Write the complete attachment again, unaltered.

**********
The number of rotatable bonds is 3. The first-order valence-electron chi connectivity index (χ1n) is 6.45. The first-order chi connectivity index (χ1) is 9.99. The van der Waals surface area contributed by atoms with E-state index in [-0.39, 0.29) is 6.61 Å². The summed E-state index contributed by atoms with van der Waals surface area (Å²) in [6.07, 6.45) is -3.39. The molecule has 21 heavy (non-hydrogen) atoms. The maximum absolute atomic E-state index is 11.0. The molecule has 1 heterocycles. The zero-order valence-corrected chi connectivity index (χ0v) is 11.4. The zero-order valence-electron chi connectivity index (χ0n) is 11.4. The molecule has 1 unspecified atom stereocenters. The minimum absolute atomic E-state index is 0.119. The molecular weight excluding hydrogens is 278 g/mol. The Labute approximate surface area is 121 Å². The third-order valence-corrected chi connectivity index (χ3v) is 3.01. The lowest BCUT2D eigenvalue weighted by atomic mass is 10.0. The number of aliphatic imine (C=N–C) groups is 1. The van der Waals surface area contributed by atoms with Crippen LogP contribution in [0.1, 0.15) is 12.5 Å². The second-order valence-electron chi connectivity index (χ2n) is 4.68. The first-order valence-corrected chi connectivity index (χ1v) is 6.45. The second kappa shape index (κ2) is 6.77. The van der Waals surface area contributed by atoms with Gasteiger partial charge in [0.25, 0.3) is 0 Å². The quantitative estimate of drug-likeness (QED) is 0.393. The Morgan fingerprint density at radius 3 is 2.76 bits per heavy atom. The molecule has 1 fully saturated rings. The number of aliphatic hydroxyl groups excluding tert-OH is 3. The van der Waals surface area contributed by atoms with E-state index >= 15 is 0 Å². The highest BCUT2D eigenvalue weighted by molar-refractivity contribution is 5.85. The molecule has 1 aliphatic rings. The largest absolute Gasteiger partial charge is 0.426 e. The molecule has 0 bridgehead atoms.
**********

The number of rotatable bonds is 3. The first-order valence-electron chi connectivity index (χ1n) is 6.45. The first-order chi connectivity index (χ1) is 9.99. The van der Waals surface area contributed by atoms with E-state index in [-0.39, 0.29) is 6.61 Å². The summed E-state index contributed by atoms with van der Waals surface area (Å²) in [6.07, 6.45) is -3.39. The molecule has 21 heavy (non-hydrogen) atoms. The maximum absolute atomic E-state index is 11.0. The molecule has 1 heterocycles. The zero-order valence-corrected chi connectivity index (χ0v) is 11.4. The zero-order valence-electron chi connectivity index (χ0n) is 11.4. The molecule has 1 unspecified atom stereocenters. The minimum absolute atomic E-state index is 0.119. The molecular weight excluding hydrogens is 278 g/mol. The Labute approximate surface area is 121 Å². The third-order valence-corrected chi connectivity index (χ3v) is 3.01. The lowest BCUT2D eigenvalue weighted by atomic mass is 10.0. The number of aliphatic imine (C=N–C) groups is 1. The van der Waals surface area contributed by atoms with Crippen LogP contribution in [0.1, 0.15) is 12.5 Å². The second-order valence-electron chi connectivity index (χ2n) is 4.68. The first-order valence-corrected chi connectivity index (χ1v) is 6.45. The second kappa shape index (κ2) is 6.77. The van der Waals surface area contributed by atoms with Gasteiger partial charge in [0.25, 0.3) is 0 Å². The quantitative estimate of drug-likeness (QED) is 0.393. The Morgan fingerprint density at radius 3 is 2.76 bits per heavy atom. The molecule has 1 fully saturated rings. The number of aliphatic hydroxyl groups excluding tert-OH is 3. The van der Waals surface area contributed by atoms with E-state index >= 15 is 0 Å². The highest BCUT2D eigenvalue weighted by molar-refractivity contribution is 5.85. The molecule has 1 aliphatic rings. The largest absolute Gasteiger partial charge is 0.426 e. The molecule has 0 bridgehead atoms.